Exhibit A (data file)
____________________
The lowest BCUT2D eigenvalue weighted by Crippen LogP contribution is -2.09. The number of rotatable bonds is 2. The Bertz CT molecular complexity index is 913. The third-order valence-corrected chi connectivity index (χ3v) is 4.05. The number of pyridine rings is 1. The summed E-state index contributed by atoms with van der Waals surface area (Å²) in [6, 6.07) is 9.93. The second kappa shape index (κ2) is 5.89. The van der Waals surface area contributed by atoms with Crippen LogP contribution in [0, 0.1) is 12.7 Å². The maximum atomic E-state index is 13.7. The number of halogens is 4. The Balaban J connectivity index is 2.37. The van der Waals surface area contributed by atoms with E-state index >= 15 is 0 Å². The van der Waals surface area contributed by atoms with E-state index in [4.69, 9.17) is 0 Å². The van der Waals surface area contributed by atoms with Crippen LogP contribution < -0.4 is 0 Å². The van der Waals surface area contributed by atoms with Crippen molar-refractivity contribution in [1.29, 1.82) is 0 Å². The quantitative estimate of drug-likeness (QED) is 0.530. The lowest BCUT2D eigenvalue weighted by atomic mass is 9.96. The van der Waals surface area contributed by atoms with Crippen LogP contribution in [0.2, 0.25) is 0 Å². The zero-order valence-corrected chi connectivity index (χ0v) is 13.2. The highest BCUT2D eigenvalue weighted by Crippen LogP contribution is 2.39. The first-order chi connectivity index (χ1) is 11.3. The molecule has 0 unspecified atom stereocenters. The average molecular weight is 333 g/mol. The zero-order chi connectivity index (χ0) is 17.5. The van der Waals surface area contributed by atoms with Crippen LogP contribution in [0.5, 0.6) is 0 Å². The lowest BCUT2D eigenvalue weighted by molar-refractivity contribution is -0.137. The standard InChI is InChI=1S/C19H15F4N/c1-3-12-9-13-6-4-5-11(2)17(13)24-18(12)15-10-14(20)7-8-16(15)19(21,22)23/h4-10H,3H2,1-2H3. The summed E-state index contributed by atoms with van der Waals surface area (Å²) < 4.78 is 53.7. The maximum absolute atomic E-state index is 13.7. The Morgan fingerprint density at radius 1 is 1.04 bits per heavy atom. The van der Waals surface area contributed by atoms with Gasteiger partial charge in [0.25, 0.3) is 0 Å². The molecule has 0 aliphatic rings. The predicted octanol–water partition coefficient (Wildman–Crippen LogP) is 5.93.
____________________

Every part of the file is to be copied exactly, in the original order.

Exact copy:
The lowest BCUT2D eigenvalue weighted by Crippen LogP contribution is -2.09. The number of rotatable bonds is 2. The Bertz CT molecular complexity index is 913. The third-order valence-corrected chi connectivity index (χ3v) is 4.05. The number of pyridine rings is 1. The summed E-state index contributed by atoms with van der Waals surface area (Å²) in [6, 6.07) is 9.93. The second kappa shape index (κ2) is 5.89. The van der Waals surface area contributed by atoms with Crippen LogP contribution in [0, 0.1) is 12.7 Å². The maximum atomic E-state index is 13.7. The number of halogens is 4. The Balaban J connectivity index is 2.37. The van der Waals surface area contributed by atoms with E-state index >= 15 is 0 Å². The van der Waals surface area contributed by atoms with E-state index in [4.69, 9.17) is 0 Å². The van der Waals surface area contributed by atoms with Crippen LogP contribution < -0.4 is 0 Å². The van der Waals surface area contributed by atoms with Crippen molar-refractivity contribution in [1.29, 1.82) is 0 Å². The quantitative estimate of drug-likeness (QED) is 0.530. The lowest BCUT2D eigenvalue weighted by atomic mass is 9.96. The van der Waals surface area contributed by atoms with Crippen LogP contribution in [0.2, 0.25) is 0 Å². The zero-order valence-corrected chi connectivity index (χ0v) is 13.2. The highest BCUT2D eigenvalue weighted by Crippen LogP contribution is 2.39. The first-order chi connectivity index (χ1) is 11.3. The molecule has 0 unspecified atom stereocenters. The average molecular weight is 333 g/mol. The zero-order chi connectivity index (χ0) is 17.5. The van der Waals surface area contributed by atoms with Crippen LogP contribution in [0.5, 0.6) is 0 Å². The lowest BCUT2D eigenvalue weighted by molar-refractivity contribution is -0.137. The standard InChI is InChI=1S/C19H15F4N/c1-3-12-9-13-6-4-5-11(2)17(13)24-18(12)15-10-14(20)7-8-16(15)19(21,22)23/h4-10H,3H2,1-2H3. The summed E-state index contributed by atoms with van der Waals surface area (Å²) < 4.78 is 53.7. The maximum absolute atomic E-state index is 13.7. The Morgan fingerprint density at radius 1 is 1.04 bits per heavy atom. The van der Waals surface area contributed by atoms with Gasteiger partial charge in [0.25, 0.3) is 0 Å². The molecule has 0 aliphatic rings. The predicted octanol–water partition coefficient (Wildman–Crippen LogP) is 5.93.